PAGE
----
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Coincheck’s $500m hack changed Japan’s regulatory stance on virtual assets, claims exchange’s President

Chayanika Deka

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The cryptocurrency ecosystem isn’t averse to cases of serious financial crimes, including hacks which have often plagued cryptocurrency exchanges around the world.

One of the largest hacks in the crypto-ecosystem was recorded by Mt.Gox exchange back in 2014, with the exchange losing over $450 million worth of digital assets. However, the Mt. Gox episode was not the worst one in the industry.

In 2018, the Japanese exchange Coincheck was a target of the largest cryptocurrency hack in history, recording a loss of over $500 million. The hack had a significant effect on the Japanese crypto-industry, with regulatory authorities emerging deeply disturbed after the incident. It was a while before Coincheck made a remarkable comeback and obtained its license to resume crypto-operations in the country.

In a recent interview with longhash, Toshihiko Katsuya, President of Coincheck, looked back at the incident and listed the implications that followed the largest cryptocurrency hack in history.

The cryptospace in Japan was completely different post-hack and Coincheck has played a huge role in it. In 2017, Japan was recognized as a crypto-friendly nation after famously declaring Bitcoin as a legal form of currency under their jurisdiction, with the government granting licenses to 16 cryptocurrency exchanges. However, this wasn’t the case after the exchange was hacked.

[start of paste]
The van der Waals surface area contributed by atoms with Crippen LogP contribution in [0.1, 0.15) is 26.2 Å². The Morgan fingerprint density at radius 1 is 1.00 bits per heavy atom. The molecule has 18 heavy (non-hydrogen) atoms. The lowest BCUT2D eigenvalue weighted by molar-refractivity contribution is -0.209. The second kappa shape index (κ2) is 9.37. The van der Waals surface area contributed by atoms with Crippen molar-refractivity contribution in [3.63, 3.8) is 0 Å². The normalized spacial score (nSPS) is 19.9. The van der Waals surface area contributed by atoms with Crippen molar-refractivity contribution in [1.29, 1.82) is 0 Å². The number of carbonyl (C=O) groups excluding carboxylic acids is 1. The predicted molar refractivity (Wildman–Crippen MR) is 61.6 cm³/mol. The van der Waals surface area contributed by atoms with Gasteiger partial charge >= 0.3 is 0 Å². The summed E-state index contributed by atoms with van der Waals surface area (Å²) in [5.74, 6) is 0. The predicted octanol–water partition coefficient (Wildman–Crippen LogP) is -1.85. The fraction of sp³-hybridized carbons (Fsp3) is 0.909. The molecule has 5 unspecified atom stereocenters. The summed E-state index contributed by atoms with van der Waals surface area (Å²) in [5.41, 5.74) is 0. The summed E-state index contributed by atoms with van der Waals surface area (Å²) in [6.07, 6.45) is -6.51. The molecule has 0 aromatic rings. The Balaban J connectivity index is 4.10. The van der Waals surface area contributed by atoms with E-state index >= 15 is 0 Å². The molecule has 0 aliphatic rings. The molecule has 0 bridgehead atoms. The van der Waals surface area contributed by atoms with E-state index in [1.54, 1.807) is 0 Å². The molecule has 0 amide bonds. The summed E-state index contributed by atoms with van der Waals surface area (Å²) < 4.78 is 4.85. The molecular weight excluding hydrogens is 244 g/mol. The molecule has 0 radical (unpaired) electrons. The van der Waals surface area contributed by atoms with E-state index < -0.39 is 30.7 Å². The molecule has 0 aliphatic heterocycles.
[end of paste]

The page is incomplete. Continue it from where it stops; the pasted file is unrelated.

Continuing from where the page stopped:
Katsuya said that regulations were extremely rigid post-hack and an effort was made to restrict the development of fintech industries. He said,

“Coincheck, with over $500 million stolen, was the biggest hack since Mt. Gox. We still don’t know who the hackers were. I think people were astonished by the amount.”

The President also stated that the hack was a reflection of the realization that the cryptocurrency market was ridiculously vulnerable to acts such as these. Even though virtual assets are decentralized on a global scale, the same structures do not necessarily apply to exchanges. He remarked,

“Crypto-exchanges function like a kind of bank. Crypto exchanges hold everything: customer information, customer fiat money, and customer crypto. So, we need to be very careful to safeguard these things.”

In order to re-launch the exchange, Katsuya mentioned that Coincheck had to convince the JFSA [Japan Financial Services Agency] and give them assurance about improved cybersecurity and internal controls. The pressure of regulatory restrictions was piling up on all the other exchanges, as all such exchanges and firms now had to make sure their activities complied with regulatory norms.

The hack made life very difficult for all exchanges to function in Japan as security requirements went up and costs of compliance increased as well. Katsuya summed it up by saying,

“I don’t think most of the crypto exchanges can keep up.”

Chayanika is a full-time cryptocurrency journalist at AMBCrypto. A graduate in Political Science and Journalism, her writing is centered around regulation and policy-making regarding the cryptocurrency sector.